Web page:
Liverpool’s great success during the Jurgen Klopp era has been built on stability, but the increasing lack of it is worthy of genuine concern.
Remember when everything was going so smoothly at Anfield?
The Reds consistently nailed signings, from Sadio Mane and Mohamed Salah, to Virgil van Dijk and Alisson, to Fabinho and Gini Wijnaldum – and silverware came the team’s way with delightful regularity.
This season has been different, though, and while injuries, ageing players and poor form have played their part, a time of change off the field has felt problematic, too.
All change at Anfield
Almost from nowhere, Liverpool have gone from feeling like one of Europe’s most stable and sensibly-run clubs to something alarmingly different.
FSG are now looking to sell up following a 12-year reign that has resulted in positives and negatives, while on Thursday, it was revealed that Julian Ward would be stepping down from his role as sporting director.
The 41-year-old has barely settled into Edwards’ office surroundings since replacing him in the summer, with his decision described as “unexpected and disappointing”, following over a decade at Liverpool in various roles.
It is a piece of news that feels pivotal, considering Ward was seen as the ideal replacement for Edwards, but his imminent exit suggests that all is not right.
If not, why leave in such surprising circumstances?
Director of research Ian Graham – a very key component in the transfer successes early in Klopp’s reign – has also resigned, while FSG president Mike Gordon – aka ‘the man who runs Liverpool’ – is said to be stepping back from his responsibilities to focus on the sale of the club.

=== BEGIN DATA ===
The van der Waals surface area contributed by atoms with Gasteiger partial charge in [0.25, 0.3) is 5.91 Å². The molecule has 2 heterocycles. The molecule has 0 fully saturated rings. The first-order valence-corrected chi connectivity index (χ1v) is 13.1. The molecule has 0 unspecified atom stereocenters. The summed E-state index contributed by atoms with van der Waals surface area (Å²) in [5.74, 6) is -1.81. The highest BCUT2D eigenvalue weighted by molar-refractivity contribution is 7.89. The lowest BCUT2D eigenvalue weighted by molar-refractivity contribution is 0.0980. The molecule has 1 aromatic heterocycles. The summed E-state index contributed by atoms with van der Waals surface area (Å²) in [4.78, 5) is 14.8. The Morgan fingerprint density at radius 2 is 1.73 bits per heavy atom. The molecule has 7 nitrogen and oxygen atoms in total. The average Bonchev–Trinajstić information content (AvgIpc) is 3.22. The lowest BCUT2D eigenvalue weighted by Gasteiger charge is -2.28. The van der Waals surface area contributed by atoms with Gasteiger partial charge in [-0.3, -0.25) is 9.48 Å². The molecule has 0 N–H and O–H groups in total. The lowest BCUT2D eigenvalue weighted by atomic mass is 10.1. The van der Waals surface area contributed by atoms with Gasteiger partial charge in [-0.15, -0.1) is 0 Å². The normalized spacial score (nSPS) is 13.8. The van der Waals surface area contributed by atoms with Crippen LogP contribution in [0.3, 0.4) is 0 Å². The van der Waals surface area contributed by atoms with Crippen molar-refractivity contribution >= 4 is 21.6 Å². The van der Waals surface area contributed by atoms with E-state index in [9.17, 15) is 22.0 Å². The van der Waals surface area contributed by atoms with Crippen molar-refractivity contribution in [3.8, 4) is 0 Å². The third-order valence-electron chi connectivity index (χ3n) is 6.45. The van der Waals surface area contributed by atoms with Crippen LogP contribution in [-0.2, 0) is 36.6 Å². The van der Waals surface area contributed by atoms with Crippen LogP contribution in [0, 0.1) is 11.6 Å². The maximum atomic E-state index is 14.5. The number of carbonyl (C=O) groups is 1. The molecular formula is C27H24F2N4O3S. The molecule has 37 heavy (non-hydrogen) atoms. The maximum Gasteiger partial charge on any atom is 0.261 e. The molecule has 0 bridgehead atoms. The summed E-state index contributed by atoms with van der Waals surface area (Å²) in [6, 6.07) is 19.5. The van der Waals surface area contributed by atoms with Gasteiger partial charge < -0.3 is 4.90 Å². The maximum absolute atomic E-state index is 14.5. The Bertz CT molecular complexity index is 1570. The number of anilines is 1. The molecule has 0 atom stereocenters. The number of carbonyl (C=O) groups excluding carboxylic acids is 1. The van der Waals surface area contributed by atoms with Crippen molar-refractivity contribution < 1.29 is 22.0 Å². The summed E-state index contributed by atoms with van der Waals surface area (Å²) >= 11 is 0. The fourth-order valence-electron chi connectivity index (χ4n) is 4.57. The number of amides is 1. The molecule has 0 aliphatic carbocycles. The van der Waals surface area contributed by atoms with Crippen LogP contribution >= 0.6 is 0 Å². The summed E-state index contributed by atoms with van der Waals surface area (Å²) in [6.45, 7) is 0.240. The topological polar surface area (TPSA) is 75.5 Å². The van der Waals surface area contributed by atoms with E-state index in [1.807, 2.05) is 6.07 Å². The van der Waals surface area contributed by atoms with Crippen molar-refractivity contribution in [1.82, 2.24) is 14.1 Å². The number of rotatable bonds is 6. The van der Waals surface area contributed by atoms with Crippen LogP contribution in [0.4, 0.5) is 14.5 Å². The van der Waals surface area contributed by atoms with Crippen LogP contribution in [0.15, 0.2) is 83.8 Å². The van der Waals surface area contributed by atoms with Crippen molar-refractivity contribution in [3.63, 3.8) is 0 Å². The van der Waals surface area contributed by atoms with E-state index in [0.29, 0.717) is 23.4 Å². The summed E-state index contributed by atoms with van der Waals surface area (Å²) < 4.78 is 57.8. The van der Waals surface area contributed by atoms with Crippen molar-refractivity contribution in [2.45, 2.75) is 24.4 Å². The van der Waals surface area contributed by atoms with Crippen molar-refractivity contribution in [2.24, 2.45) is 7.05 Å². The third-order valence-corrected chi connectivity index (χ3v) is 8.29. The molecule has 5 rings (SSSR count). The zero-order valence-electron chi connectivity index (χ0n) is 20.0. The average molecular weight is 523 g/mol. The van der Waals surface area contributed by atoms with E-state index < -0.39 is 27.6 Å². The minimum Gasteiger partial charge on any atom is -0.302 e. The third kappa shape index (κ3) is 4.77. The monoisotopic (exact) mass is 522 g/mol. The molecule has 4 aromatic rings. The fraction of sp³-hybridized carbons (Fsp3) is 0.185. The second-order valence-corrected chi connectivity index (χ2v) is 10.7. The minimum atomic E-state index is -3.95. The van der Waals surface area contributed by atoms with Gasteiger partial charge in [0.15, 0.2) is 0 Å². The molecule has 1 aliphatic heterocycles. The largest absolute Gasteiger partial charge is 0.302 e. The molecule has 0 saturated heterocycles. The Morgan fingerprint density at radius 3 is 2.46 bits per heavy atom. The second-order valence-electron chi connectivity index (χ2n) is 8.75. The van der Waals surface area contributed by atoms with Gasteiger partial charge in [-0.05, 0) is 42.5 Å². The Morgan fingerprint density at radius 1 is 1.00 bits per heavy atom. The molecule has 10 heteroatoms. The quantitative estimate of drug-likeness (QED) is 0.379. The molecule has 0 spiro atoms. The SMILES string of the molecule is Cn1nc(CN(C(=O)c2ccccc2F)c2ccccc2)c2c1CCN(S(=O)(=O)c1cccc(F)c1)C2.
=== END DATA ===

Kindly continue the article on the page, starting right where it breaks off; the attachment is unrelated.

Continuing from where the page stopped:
So many significant changes at the same time feels problematic for Liverpool, not least when it comes to their style of recruitment and the brilliance of those in charge of it.
So much success has been achieved with their ‘Moneyball’ approach, with stats experts and analysts proving to be huge assets who are the envy of many.
There is also the small matter of Liverpool not having a club doctor throughout this season, which feels almost unfathomably amateur.
Indeed, Jim Moxon’s sudden decision to leave his role in August is said to have taken many staff members by total surprise, and it is hard not to look at the injury problems and not at least wonder if the two go hand-in-hand.
Suddenly, the all-conquering Liverpool that worked so seamlessly for so long is being altered in one seismic shift, and it leads to worries about what happens next.
Key decisions to be made
Klopp being in charge has always been the key reason for Liverpool’s return to the top of English football, but he has been helped along with so many experts in their respective roles.
The German has been a miracle worker, especially considering he hasn’t been given the transfer funds of rival managers, but he is still only as good as the team he is working with.
This sudden glut of exits is unlikely to make Klopp’s job any easier, though.
Of course, going overboard in terms of negativity would be unwarranted, considering the club have largely made good decisions in recent years.
It could be that a sporting director of Edwards and Ward’s ilk comes in and the recruitment process stays the same, with increased responsibility for Klopp in that area helping get the right players in.
The Telegraph‘s Chris Bascombe has claimed that Liverpool “believe the backroom team of analysts assembled by Edwards and Ward will ensure there will be no disintegration”, which is encouraging – frankly, it would make no sense to alter anything.
The eventual new owners will also hopefully be more willing to spend big than the naturally cautious FSG, allowing Liverpool to compete with their rivals financially.
There is no doubt that the current feeling is one of worry, however, because a glorious spell at Anfield has been built around those departing.
As long as Klopp is in charge, magic can continue to be created, but the Reds have to be extremely careful that their successful approach is not axed and that a return to the pre-2015 days don’t occur.
If that happens, and the manager eventually moves on in 2026, trepidation would be wholly understandable.
For now, Liverpool need to act quickly to install a new sporting director, because their to-do list is already sizeable.